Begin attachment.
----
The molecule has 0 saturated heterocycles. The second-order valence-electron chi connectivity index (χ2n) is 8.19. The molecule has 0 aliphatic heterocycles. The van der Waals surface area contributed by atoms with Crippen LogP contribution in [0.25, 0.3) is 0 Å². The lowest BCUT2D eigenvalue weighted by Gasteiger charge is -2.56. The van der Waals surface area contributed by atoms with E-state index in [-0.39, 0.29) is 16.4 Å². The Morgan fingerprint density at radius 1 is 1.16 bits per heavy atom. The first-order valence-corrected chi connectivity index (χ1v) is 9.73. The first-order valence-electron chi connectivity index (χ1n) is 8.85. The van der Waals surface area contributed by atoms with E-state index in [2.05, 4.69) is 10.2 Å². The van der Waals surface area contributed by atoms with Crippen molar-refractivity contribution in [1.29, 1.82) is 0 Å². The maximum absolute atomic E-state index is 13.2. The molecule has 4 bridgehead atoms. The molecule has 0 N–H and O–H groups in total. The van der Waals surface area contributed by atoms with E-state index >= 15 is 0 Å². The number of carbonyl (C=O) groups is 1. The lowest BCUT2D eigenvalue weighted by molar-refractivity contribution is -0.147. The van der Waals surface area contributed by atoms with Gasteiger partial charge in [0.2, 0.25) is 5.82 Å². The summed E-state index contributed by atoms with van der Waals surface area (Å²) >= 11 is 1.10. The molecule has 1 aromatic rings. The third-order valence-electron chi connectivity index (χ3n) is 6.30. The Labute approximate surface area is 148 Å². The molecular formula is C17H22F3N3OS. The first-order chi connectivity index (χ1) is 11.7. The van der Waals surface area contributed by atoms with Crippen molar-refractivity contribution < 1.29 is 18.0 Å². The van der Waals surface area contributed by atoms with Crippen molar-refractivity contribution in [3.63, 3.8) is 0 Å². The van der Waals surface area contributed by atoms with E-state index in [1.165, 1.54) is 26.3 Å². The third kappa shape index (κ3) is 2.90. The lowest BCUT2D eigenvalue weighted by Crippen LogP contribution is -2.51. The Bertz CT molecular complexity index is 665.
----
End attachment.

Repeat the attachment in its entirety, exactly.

The molecule has 0 saturated heterocycles. The second-order valence-electron chi connectivity index (χ2n) is 8.19. The molecule has 0 aliphatic heterocycles. The van der Waals surface area contributed by atoms with Crippen LogP contribution in [0.25, 0.3) is 0 Å². The lowest BCUT2D eigenvalue weighted by Gasteiger charge is -2.56. The van der Waals surface area contributed by atoms with E-state index in [-0.39, 0.29) is 16.4 Å². The Morgan fingerprint density at radius 1 is 1.16 bits per heavy atom. The first-order valence-corrected chi connectivity index (χ1v) is 9.73. The first-order valence-electron chi connectivity index (χ1n) is 8.85. The van der Waals surface area contributed by atoms with E-state index in [2.05, 4.69) is 10.2 Å². The van der Waals surface area contributed by atoms with Crippen molar-refractivity contribution in [1.29, 1.82) is 0 Å². The maximum absolute atomic E-state index is 13.2. The molecule has 4 bridgehead atoms. The molecule has 0 N–H and O–H groups in total. The van der Waals surface area contributed by atoms with E-state index >= 15 is 0 Å². The number of carbonyl (C=O) groups is 1. The lowest BCUT2D eigenvalue weighted by molar-refractivity contribution is -0.147. The van der Waals surface area contributed by atoms with Gasteiger partial charge in [0.2, 0.25) is 5.82 Å². The summed E-state index contributed by atoms with van der Waals surface area (Å²) >= 11 is 1.10. The molecule has 1 aromatic rings. The third-order valence-electron chi connectivity index (χ3n) is 6.30. The Labute approximate surface area is 148 Å². The molecular formula is C17H22F3N3OS. The first-order chi connectivity index (χ1) is 11.7. The van der Waals surface area contributed by atoms with Crippen molar-refractivity contribution < 1.29 is 18.0 Å². The van der Waals surface area contributed by atoms with Crippen molar-refractivity contribution in [3.63, 3.8) is 0 Å². The van der Waals surface area contributed by atoms with E-state index in [1.165, 1.54) is 26.3 Å². The third kappa shape index (κ3) is 2.90. The lowest BCUT2D eigenvalue weighted by Crippen LogP contribution is -2.51. The Bertz CT molecular complexity index is 665.